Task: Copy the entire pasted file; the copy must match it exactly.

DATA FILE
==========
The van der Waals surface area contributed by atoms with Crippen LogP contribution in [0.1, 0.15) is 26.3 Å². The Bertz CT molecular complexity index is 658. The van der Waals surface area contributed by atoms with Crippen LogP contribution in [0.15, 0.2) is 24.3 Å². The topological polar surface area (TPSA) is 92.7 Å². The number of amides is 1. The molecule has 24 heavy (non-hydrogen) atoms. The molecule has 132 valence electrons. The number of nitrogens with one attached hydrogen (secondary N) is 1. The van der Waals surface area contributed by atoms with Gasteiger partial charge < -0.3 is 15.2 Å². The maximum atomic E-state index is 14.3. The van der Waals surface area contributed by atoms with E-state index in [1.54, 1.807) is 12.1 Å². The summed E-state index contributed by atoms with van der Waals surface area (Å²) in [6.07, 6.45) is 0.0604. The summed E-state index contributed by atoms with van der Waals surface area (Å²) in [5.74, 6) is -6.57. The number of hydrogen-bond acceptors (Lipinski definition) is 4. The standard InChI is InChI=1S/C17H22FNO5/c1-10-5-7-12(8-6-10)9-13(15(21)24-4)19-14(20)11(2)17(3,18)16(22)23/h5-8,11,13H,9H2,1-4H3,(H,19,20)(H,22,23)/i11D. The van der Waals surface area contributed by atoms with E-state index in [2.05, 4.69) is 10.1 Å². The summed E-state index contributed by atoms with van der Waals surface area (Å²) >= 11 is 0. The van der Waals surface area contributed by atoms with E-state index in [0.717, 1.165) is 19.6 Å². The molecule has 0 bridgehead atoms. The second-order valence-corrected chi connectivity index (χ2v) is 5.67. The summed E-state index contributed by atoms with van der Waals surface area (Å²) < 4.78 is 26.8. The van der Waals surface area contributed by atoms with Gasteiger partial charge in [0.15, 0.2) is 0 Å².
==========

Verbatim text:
The van der Waals surface area contributed by atoms with Crippen LogP contribution in [0.1, 0.15) is 26.3 Å². The Bertz CT molecular complexity index is 658. The van der Waals surface area contributed by atoms with Crippen LogP contribution in [0.15, 0.2) is 24.3 Å². The topological polar surface area (TPSA) is 92.7 Å². The number of amides is 1. The molecule has 24 heavy (non-hydrogen) atoms. The molecule has 132 valence electrons. The number of nitrogens with one attached hydrogen (secondary N) is 1. The van der Waals surface area contributed by atoms with Gasteiger partial charge < -0.3 is 15.2 Å². The maximum atomic E-state index is 14.3. The van der Waals surface area contributed by atoms with E-state index in [1.54, 1.807) is 12.1 Å². The summed E-state index contributed by atoms with van der Waals surface area (Å²) in [6.07, 6.45) is 0.0604. The summed E-state index contributed by atoms with van der Waals surface area (Å²) in [5.74, 6) is -6.57. The number of hydrogen-bond acceptors (Lipinski definition) is 4. The standard InChI is InChI=1S/C17H22FNO5/c1-10-5-7-12(8-6-10)9-13(15(21)24-4)19-14(20)11(2)17(3,18)16(22)23/h5-8,11,13H,9H2,1-4H3,(H,19,20)(H,22,23)/i11D. The van der Waals surface area contributed by atoms with E-state index in [2.05, 4.69) is 10.1 Å². The summed E-state index contributed by atoms with van der Waals surface area (Å²) >= 11 is 0. The van der Waals surface area contributed by atoms with E-state index in [0.717, 1.165) is 19.6 Å². The molecule has 0 bridgehead atoms. The second-order valence-corrected chi connectivity index (χ2v) is 5.67. The summed E-state index contributed by atoms with van der Waals surface area (Å²) < 4.78 is 26.8. The van der Waals surface area contributed by atoms with Gasteiger partial charge in [0.15, 0.2) is 0 Å².